Thursday, 14 April 2016

Happiness is.......and Joy is... (Lunch today)

Happiness is having a BLT with fries at Alma's Kouzine on North Beneva in Sarasota.

Joy is eating that lunch with my blessed and godly friends Cindy and Wes Wasdyke.

Tuesday, 12 April 2016

America's wilfully forgotten history

Slave Cabin

Americans of the political/chattering class ( I am one) love to talk about the Constitutional Convention, or the Federalist Papers, or the Civil War, or "Reconstruction"  as if  these events happened yesterday.

But when it comes to the issues of slavery, and Lincoln's "Emancipation Declaration" they are apt to say "but that was a long time ago, we need to get over it".

In so saying they/we willfully choose to overlook the evil of slavery,and its' pernicious effects (reaching even to 2016), 

They/we are also apt to say something like this "African Americans  should stop whining about slavery", ---  even as we Caucasian Americans whine about and discuss those parts of our history which made slavery possible (and even desirable).

I call it "selective amnesia". 

 It could also be called "toxic amnesia", for unless and until the ruling classes in the USA acknowledge the intrinsic evil of slavery  we haven't a ghost of a chance of becoming "One Nation under God, with liberty and justice for all".


BUT  "The times they are a changin'"  in  Louisiana, of all places

See this:


Monday, 11 April 2016

What a bore!

There are three rivers named "Avon" in England.  (1) The Warwickshire Avon (which runs through Stratford Upon Avon), (2)  The Hampshire Avon. and (3)  The Bristol Avon.

The name "Avon" is a cognate of the Welsh word afon [ˈavɔn] "river", both being derived from the Common Brittonicabona, "river". "River Avon", therefore, literally means "River River".

The Bristol Avon takes its course through my beloved home City of Bristol. where it empties into the Severn Estuary/Bristol Channel at the appropriately named "Avonmouth".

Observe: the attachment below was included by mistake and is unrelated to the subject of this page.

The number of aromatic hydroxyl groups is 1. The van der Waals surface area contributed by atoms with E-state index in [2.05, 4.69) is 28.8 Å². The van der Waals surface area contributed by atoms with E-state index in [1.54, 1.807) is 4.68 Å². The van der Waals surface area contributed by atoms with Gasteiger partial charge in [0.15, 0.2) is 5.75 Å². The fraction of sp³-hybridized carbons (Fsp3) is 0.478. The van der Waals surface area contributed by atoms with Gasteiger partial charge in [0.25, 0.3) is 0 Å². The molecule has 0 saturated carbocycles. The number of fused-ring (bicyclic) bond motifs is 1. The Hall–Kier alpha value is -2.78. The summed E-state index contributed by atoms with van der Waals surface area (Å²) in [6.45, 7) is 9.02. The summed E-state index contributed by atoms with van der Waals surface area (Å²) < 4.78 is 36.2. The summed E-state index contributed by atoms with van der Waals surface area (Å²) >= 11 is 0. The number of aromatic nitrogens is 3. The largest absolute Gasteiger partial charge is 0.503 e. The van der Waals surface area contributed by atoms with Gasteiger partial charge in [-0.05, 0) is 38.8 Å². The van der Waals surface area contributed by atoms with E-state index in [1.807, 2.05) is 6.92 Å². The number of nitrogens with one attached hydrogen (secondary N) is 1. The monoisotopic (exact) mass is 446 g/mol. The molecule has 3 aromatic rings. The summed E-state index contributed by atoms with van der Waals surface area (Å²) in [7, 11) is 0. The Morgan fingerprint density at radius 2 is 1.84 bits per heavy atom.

As the River Avon passes through Bristol it becomes a tidal river.  This means that at low tide the Avon is a smallish river, surrounded by mud flats.  At high tide it is filled to capacity as the incoming tide enters the Avon

Oh that incoming tide!  It arrives from the Severn Estuary/Bristol Channel,  which has the second or third highest difference  between low and high tides in the world,  (The highest is in the Bay of Fundy).

Like the Bay of Fundy the Severn Estuary has what are known as "Bores" in the spring and in the autumn,


As the bore races up the Bristol Channel it enters the Bristol Avon and fills the river up to and over its banks,

This is the Bristol Avon at its best,

Bristol photographer Ben Errington captured the beauty of Bristol at this years' Spring High Tide,

His marvelous photo' (as published in the "Bristol Post" ) is below  -  showing Hotwells, Clifton, and the wonderful Clifton Suspension Bridge (designed by the notable Isambard Kingdom Brunel).

As a proud Bristolian I want you to enjoy the beauty of my home City, especially as seen at the Spring High Tide,

Sunday, 10 April 2016

Was I six years old, or was I eight? Did this happen to me only once, or on more than one occasion?

George Frederick Handel wrote his Oratorio "Solomon"  in 1748.   Much of that work has been forgotten, save a short and lively instrumental passage for two oboes and strings in Act Three, known as "The Arrival of the Queen of Sheba".

Was I six years old, or was I eight when I first heard this music and wept?

Did this happen only once, or more than once?

I have no way of knowing or remembering.

All I remember is that as a wee slip of a lad I cried when I heard "The Arrival of the Queen of Sheba"

Memory is tricky.  What I seem to remember us that having gone to bed, I heard this tune as it was being played downstairs on our "Wireless".  I remember walking half way down the stairs, and shedding buckets of tears at the sheer beauty of this music, only to be discovered  by my Mum and Dad in my weepy state.

I wonder if my two older sisters remember my tears,


The brilliant and skillful Mary Mozelle (Director of  Music and Organist) at  St. Boniface Church, Siesta Key (Sarasota) FL  played  "The Arrival of the Queen of Sheba"  as a postlude today.

I did not weep  (how I wish that I had).  But I stood in honour of the music, and enjoyed every note  (especially Mary's dancing footwork on the penal board . Thank you Mary!).  

As played by a young man in Luxembourg